13. Menge H, Brand U (1982) Zusammenfassende Darstellung der Pharmakologie von Budipin, einem neuen 4,4 Diphenylpiperidinderivat für die Parkinson-Therapie. Drug Res 32: 85–98Google Scholar
  14. Menge HG, Brand U (1985) Pharmacologic bases of antiparkinsonian therapy. In: Gerstenbrand F, Poewe W, Stern G. (eds) Clinical experiences with budipine in Parkinson therapy. Springer, Berlin Heidelberg New York Tokyo, pp 82–92CrossRefGoogle Scholar
  15. Mihatsch W, Russ H, Przuntek H (1988) Intracerebroventricular administration of 1-methyl-4-phenylpyridinium ion in mice: effects of simultaneously administered nomifensine, deprenyl, and 1-t-butyl-4. 4-diphenylpiperidine. J Neural Transm 71: 177–188PubMedCrossRefGoogle Scholar
  16. Niznik HB, Tyndale RF, Sallee FR, Gonzales FJ, Hardwick JP, Inaba T, Kalow W (1990) The dopamine transporter and cytochrome P450IID1 (debrisoquine 4-hydroxylase) in brain: resolution and identification of two distinct (3H)GBR-12935 binding proteins. Arch Biochem Biophys 276: 424–432PubMedCrossRefGoogle Scholar
  17. Przuntek H, Russ H (1985) Budipine and the MPTP binding site. Lancet 2: 35–36PubMedCrossRefGoogle Scholar
  18. Przuntek H, Stasch JP (1984) Biochemical and pharmacologic aspects of the mechanism of action of budipine. In: Gerstenbrand F, Poewe W, Stern G. (eds) Clinical experiences with budipine in Parkinson therapy. Springer, Berlin Heidelberg New York Tokyo, pp 106–111Google Scholar
  19. Przuntek H, Russ H, Henning K, Pindur U (1985) The protective effect of 1-tert. butyl-4,4-diphenylpiperidine against the nigrostriatal neurodegeneration caused by 1-methyl-4-phenyl-1,2,3,6-tetrahydropyridine. Life Sci 37: 1195–1200PubMedCrossRefGoogle Scholar
  20. Russ H, Pindur U, Przuntek H (1986) The interaction of 1-alkyl-4. 4-diphenylpiperidines with the 1-methyl-4-phenyl-1,2,3,6-tetrahydropyridine receptor binding site. J Neural Transm 65: 157–166PubMedCrossRefGoogle Scholar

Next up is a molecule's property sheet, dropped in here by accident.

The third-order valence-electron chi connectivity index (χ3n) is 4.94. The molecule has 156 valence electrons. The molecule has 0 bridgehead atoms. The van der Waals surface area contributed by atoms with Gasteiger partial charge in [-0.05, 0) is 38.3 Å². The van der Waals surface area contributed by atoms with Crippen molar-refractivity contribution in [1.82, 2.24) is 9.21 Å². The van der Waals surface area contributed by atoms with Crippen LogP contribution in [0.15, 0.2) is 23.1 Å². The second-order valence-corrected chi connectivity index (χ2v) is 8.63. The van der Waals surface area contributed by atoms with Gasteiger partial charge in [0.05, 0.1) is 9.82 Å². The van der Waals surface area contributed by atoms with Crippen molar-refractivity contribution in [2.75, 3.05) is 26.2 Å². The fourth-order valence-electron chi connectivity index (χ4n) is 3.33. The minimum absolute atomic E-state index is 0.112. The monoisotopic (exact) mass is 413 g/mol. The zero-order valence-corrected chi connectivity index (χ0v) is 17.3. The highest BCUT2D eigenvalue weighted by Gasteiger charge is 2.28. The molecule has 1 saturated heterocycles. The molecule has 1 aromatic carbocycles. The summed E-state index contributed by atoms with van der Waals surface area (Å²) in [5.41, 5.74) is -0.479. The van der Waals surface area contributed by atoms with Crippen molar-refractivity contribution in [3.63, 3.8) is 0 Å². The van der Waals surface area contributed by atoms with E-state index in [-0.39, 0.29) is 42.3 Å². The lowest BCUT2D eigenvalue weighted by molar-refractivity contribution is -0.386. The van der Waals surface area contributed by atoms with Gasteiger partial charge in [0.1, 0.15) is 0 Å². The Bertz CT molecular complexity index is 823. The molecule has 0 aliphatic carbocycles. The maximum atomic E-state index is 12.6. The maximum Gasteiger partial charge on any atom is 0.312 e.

21. Schaefer H, Hackmack G, Eistetter K, Kruger U, Menge HG, Klosa J (1984) Synthesis, physical-chemical properties and pharmacologically-oriented screening studies on budipine and related 4,4-diphenylpiperidines. Arzneimittelforschung 34: 233–240PubMedGoogle Scholar
  22. Siegfried J, Fischer R (1985) Budipine: A new chemical substance in the treatment of Parkinson’s disease. In: Gerstenbrand F, Poewe W, Stern G (eds) Clinical experiences with budipine in Parkinson therapy. Springer, Berlin Heidelberg New York Tokyo, pp 153–157Google Scholar
  23. Spieker S, Löschmann P, Jentges C. Boose A. Klockgether T, Dichgans J (1995) Tremorlytic activity of budipine: a quantitative study with long-term tremor recordings. Clin Neuropharmacol 18(3): 266–272PubMedCrossRefGoogle Scholar
  24. Spieker S, Breit S, Klockgether T, Dichgans J (1999) Tremorlytic activity of budipine in Parkinson’s disease. J Neural Transm [Suppl] 56: 165–172CrossRefGoogle Scholar
  25. Stasch JP, Russ H, Schacht U, Witteler M, Neuser D, Gerlach M, Leven M, Kuhn W, Jutzi P, Przuntek H (1988) 4,4-Diphenylpiperidine derivates and their sila analogues. A comparative study of their interaction with neural receptor binding sites and synaptosomal monoamine uptake. Arzneimittelforschung 38: 1075–1078PubMedGoogle Scholar
  26. Verhagen Metman L, Del Dotto P, van den Munckhof BS, Fang J, Mouradian MM, Chase TN (1998) Amantadine as treatment for dyskinesias and motor fluctuations in Parkinson’s disease. Neurology 50: 1323–1326PubMedCrossRefGoogle Scholar

Copyright information

© Springer-Verlag Wien 1999

Authors and Affiliations

  • H. Przuntek
    • 1
  • T. Müller
    • 1
  1. 1.Department of NeurologyRuhr University of BochumBochumFederal Republic of Germany

Personalised recommendations